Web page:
On the other hand, there’s evidence pointing towards the western sanctions having opposite effects. Just as Russia’s oil is still in high demand around the world despite Western countries’ choices to ban oil imports, some Belarusian goods are still in high demand despite the sanctions, which increases revenues for the Minsk regime.
While EU sanctions on importing Belarusian building materials came into force on March 9, it was still possible to import goods ordered before March 4 for another three months. It appears as if Lithuanian companies took advantage of this, and more than doubled their imports of Belarusian construction materials.
In March alone, Lithuania’s imports of Belarusian machine products grew by over 380%, its imports of aluminium products by 117%, and imports of iron and steel by 315%. The largest jump in imports was of various fats and oils, which increased by over 1,000%, according to Lithuania’s customs department.
Increased expenditures and macroeconomic outcomes
The Belarusian government is so busy trying to find new logistics routes and to even out its trade balance that it’s created various new joint committees with Russia as well as a wholly new government agency. In other words, an intense effort to promote import substitution and increase bilateral trade ties is currently under way.
The results of Belarus new import substitution strategy are yet to be seen, but while it could ease up the pressure on Belarus’ manufacturing and machinery industries, it will hardly be decisive for the outcome of the country’s economic performance this year.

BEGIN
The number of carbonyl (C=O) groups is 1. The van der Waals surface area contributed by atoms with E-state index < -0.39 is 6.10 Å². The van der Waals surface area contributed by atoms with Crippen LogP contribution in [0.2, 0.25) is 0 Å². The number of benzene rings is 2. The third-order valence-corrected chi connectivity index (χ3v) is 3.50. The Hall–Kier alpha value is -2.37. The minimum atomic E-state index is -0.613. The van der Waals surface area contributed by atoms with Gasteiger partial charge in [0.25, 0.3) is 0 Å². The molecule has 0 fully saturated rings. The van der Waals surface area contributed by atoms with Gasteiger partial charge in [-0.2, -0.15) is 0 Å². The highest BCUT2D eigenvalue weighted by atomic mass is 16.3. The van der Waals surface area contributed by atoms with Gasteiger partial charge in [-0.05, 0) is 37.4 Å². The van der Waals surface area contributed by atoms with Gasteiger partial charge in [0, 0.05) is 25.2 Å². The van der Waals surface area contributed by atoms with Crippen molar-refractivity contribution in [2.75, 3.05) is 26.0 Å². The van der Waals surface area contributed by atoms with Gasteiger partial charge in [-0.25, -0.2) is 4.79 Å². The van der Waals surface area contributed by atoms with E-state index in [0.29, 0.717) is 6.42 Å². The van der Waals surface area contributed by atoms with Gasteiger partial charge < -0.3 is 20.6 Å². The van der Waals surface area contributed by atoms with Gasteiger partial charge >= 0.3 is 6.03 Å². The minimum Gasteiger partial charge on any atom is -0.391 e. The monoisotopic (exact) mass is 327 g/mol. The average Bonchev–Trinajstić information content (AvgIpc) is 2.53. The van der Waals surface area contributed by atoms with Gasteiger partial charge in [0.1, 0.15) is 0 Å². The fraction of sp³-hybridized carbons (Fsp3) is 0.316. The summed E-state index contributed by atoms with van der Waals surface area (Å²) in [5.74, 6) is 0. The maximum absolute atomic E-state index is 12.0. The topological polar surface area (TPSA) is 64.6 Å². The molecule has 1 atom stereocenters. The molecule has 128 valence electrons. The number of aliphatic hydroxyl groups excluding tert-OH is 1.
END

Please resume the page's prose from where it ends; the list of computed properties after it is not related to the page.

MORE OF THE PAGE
Belarusian regime officials are no longer shying away from admitting that the sanctions are having a real and strong impact on its economy. Belarus’ PM Roman Golovchenko said that the current “very large-scale restrictions on imports” were affecting Belarus’ military-industrial complex.
Another Belarusian official admitted on May 25 that 1/3 of Belarus’ exports would be unable to reach their destinations this year, a devastating blow to the export dependent Belarusian economy. Moreover, Fitch Ratings expects Belarus' economy to shrink by 8% this year and increased administrative costs to manage sanctions and to preserve stability within the country could also rapidly lead to excessive increases in costs for the government budget. The Belarusian regime, after all, has a well-known solution to all its country’s woes, and this is always to increase state control and public expenditure, exacerbating the often high inflation in the country.
According to the chairman of the board for Belarus Development Bank, inflation currently lies at around 15% and can be expected to climb amid rising inflation rates around the world as well as for the above mentioned reasons.
How the inflation rate and the rapidly decreasing exports interact with each other remains to be seen, although they will undoubtedly reinforce each other’s effects.